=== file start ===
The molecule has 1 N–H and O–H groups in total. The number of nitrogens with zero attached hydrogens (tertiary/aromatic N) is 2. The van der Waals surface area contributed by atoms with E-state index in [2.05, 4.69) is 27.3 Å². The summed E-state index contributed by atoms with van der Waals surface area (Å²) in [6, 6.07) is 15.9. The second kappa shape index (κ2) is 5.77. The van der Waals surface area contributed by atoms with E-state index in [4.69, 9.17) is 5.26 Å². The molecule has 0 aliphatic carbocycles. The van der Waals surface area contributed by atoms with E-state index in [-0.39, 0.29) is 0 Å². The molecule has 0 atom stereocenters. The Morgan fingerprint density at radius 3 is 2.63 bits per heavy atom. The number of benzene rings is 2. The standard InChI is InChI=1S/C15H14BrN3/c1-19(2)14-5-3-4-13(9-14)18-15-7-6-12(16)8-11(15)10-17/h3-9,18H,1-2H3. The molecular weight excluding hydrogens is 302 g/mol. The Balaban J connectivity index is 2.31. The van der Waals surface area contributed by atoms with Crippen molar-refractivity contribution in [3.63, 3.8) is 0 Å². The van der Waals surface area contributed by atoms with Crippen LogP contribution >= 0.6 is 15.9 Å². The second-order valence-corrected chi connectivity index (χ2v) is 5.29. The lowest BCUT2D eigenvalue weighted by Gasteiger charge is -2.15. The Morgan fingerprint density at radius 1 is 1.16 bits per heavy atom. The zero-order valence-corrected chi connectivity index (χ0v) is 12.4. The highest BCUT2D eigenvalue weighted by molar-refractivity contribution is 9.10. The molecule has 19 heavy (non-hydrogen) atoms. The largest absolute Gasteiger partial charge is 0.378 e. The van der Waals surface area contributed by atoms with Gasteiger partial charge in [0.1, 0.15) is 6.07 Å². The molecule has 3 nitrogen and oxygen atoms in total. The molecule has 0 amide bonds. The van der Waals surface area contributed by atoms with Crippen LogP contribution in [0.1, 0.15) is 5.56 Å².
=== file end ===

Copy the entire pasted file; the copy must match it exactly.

The molecule has 1 N–H and O–H groups in total. The number of nitrogens with zero attached hydrogens (tertiary/aromatic N) is 2. The van der Waals surface area contributed by atoms with E-state index in [2.05, 4.69) is 27.3 Å². The summed E-state index contributed by atoms with van der Waals surface area (Å²) in [6, 6.07) is 15.9. The second kappa shape index (κ2) is 5.77. The van der Waals surface area contributed by atoms with E-state index in [4.69, 9.17) is 5.26 Å². The molecule has 0 aliphatic carbocycles. The van der Waals surface area contributed by atoms with E-state index in [-0.39, 0.29) is 0 Å². The molecule has 0 atom stereocenters. The Morgan fingerprint density at radius 3 is 2.63 bits per heavy atom. The number of benzene rings is 2. The standard InChI is InChI=1S/C15H14BrN3/c1-19(2)14-5-3-4-13(9-14)18-15-7-6-12(16)8-11(15)10-17/h3-9,18H,1-2H3. The molecular weight excluding hydrogens is 302 g/mol. The Balaban J connectivity index is 2.31. The van der Waals surface area contributed by atoms with Crippen molar-refractivity contribution in [3.63, 3.8) is 0 Å². The van der Waals surface area contributed by atoms with Crippen LogP contribution >= 0.6 is 15.9 Å². The second-order valence-corrected chi connectivity index (χ2v) is 5.29. The lowest BCUT2D eigenvalue weighted by Gasteiger charge is -2.15. The Morgan fingerprint density at radius 1 is 1.16 bits per heavy atom. The zero-order valence-corrected chi connectivity index (χ0v) is 12.4. The highest BCUT2D eigenvalue weighted by molar-refractivity contribution is 9.10. The molecule has 19 heavy (non-hydrogen) atoms. The largest absolute Gasteiger partial charge is 0.378 e. The van der Waals surface area contributed by atoms with Gasteiger partial charge in [0.1, 0.15) is 6.07 Å². The molecule has 3 nitrogen and oxygen atoms in total. The molecule has 0 amide bonds. The van der Waals surface area contributed by atoms with Crippen LogP contribution in [0.1, 0.15) is 5.56 Å².